HIGH-STAKES BRIEFING
Shut Up and Deal

Mar. 14 - I'm discouraged by the sudden popularity of poker. It's not that I don't like poker—on the contrary, since I've always found American currency a little too rough to use as toilet paper, poker's always been my favorite way to throw money away. My discouragement is that of the kid whose favorite obscure garage band suddenly breaks into the top forty.

"Aren't The Morphemic Indicators great?" all his friends ask.

"Yeah," he grouses, "they used to be pretty good..."

It's sour grapes or something—a weird and inappropriate sense of propriety betrayed. But that's exactly how I feel about poker these days. In the early nineties, sitting around a table drinking, smoking, and playing cards for money was a niche thing. It wasn't a secret—millions of people across the nation had their regular poker nights—but it was the kind of low-brow entertainment you could enjoy without being bombarded by television shows, magazines, and celebrities telling you how badly you were doing it. Hollywood's flavors-of-the-moment weren't running around Vegas tyring to look cool while they angled for an outside straight. Cottage industries weren't trying to sell you novelty chips, or "official" Texas Hold 'Em cards. It was a guilty pleasure.

Now it's just another goddam side-dish on the popular culture buffet. Everyone plays it, it's all over television (yes, yes, in Denmark as well as the states), and as childish as it may be to say so—or to feel so—I hate it. It makes me never want to play poker again. Of course I will, but it won't give me the same satisfaction.

The worst thing about all this is that once the currently swelling bubble of popularity bursts, poker is going to quickly become an ex-fad. That'll only make it harder to play poker.

"What'd you do over the weekend?"

"Not much. Had a good night of poker with some friends."

"Poker? Whoa! That is so last year!"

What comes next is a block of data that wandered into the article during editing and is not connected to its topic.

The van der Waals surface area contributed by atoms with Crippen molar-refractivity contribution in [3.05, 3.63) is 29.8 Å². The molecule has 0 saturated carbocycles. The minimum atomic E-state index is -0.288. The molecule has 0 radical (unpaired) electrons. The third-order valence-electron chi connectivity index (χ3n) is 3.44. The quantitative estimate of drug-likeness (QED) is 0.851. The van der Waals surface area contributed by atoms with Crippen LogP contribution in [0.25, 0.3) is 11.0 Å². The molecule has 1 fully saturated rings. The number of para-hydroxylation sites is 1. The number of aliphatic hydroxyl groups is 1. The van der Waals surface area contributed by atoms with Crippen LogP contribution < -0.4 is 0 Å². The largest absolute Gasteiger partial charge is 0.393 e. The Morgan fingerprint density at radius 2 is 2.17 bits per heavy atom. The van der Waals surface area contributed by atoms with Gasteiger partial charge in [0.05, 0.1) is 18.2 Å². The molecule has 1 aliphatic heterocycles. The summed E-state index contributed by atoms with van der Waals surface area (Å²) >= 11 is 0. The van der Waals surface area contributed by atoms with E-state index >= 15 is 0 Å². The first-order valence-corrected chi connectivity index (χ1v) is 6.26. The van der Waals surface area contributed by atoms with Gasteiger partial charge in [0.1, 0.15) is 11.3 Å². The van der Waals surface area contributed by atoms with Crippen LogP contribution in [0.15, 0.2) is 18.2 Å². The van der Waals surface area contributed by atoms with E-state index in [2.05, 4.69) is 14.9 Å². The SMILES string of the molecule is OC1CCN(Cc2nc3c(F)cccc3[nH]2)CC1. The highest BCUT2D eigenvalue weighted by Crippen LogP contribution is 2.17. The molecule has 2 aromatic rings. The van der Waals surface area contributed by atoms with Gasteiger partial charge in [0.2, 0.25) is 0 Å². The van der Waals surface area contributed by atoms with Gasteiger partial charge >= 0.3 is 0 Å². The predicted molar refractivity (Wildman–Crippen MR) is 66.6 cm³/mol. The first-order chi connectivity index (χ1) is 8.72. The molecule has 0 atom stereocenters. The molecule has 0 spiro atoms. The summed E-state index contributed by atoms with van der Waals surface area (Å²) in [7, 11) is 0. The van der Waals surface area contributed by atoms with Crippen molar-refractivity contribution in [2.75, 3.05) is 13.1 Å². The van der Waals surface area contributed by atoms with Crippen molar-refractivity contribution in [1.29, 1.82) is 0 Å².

"Actually, I was playing it before the whole fad began..."

"Sure you were, dude. Sure you were."

The really appalling thing, to me, is the number of people who aren't playing for money. "Just for fun," they say. I don't buy it. Money is to poker what an orgasm is to sex. It's the whole point. How hard is it to bluff when you don't have anything to lose? And where's the pleasure in winning if all you gain is the satisfaction of having won?

Try this. Take a pair of dice and roll them. If you get a seven or an eleven, declare yourself a winner. If you roll a two, three, or twelve, declare yourself a loser. If you roll anything else, keep rolling and try to roll the same value again before you roll a seven. If you do, declare yourself a winner. Otherwise you lose. Repeat this several times. Very good. You've just played craps. Enjoy that? I know I didn't.

I'm probably starting to sound like Andy Rooney. I know I'm starting to feel like Andy Rooney. So I'm going to have to change gears quickly.

* * *

Over the weekend several people wrote to inform me that Douglas Adams was, as one writer put it, "not turning anything" on March 11. That's because he's dead. I often make errors of this type, but rarely with people whose work I admire as much as I admire that of Douglas Adams. He was, one reader informs me, 49 years old when he died a few years ago.

If you've never read the four books of the Hitch-Hiker trilogy, you've missed one of the great comedic achievements of the last century. His non-fiction Last Chance to See, in which he tours the endangered species of the world, is also brilliant.

* * *

I turn forty tomorrow. I may or may not have anything to say about it. It's hard to tell. I'm beginning to think it may come as a great relief, since I've been bracing for it since more or less the moment I turned 39. My twenty-ninth birthday actually ended up having been harder than my thirtieth, so I'm hoping history repeats itself in that way.

I don't ordinarily think about my age very often, but Forty sort of screams in your face. "Acknowledge me!" it shouts.

"Shush," you say, averting your eyes.

"Look at me!" it roars.

"No," you mumble.

"I'm right here and I'm going to jump up and down and scream until you acknowledge me!"

"I acknowledge you. Now go away."

"No, no, not like that. You have to really acknowledge me."

"You didn't use italics the first time."

"Goddammit, I am the sign of your mortality! I am the passing of your youth! I am—"

"You are the number of revolutions the earth has made around the sun since I was born. Nothing more, nothing less. You know I'm not interested in astronomy."

"But you're a Pisces, you have to be interested in—"

"That's astrology, dumb-ass. I said astronomy."

"They're different?"

"Totally."

"Oh. All right. Where was I? Wait a minute—who are you? What am I doing here, again?"

"You're the absent-minded anthropomorphic representation of a number."

"Right. Good. Okay. And. . .?"

"And the door is over there."

"Sure. Thanks."

See? No problem.

* * *

Today is the birthday of Billy Crystal (1947), Michael Caine (1933), Quincy Jones (1933), Frank Borman (1928), Hank Ketcham (1920), and Albert Einstein (1879).

It's Constitution Day in Andorra.

Happy Monday!

2005, The Moron's Almanac™

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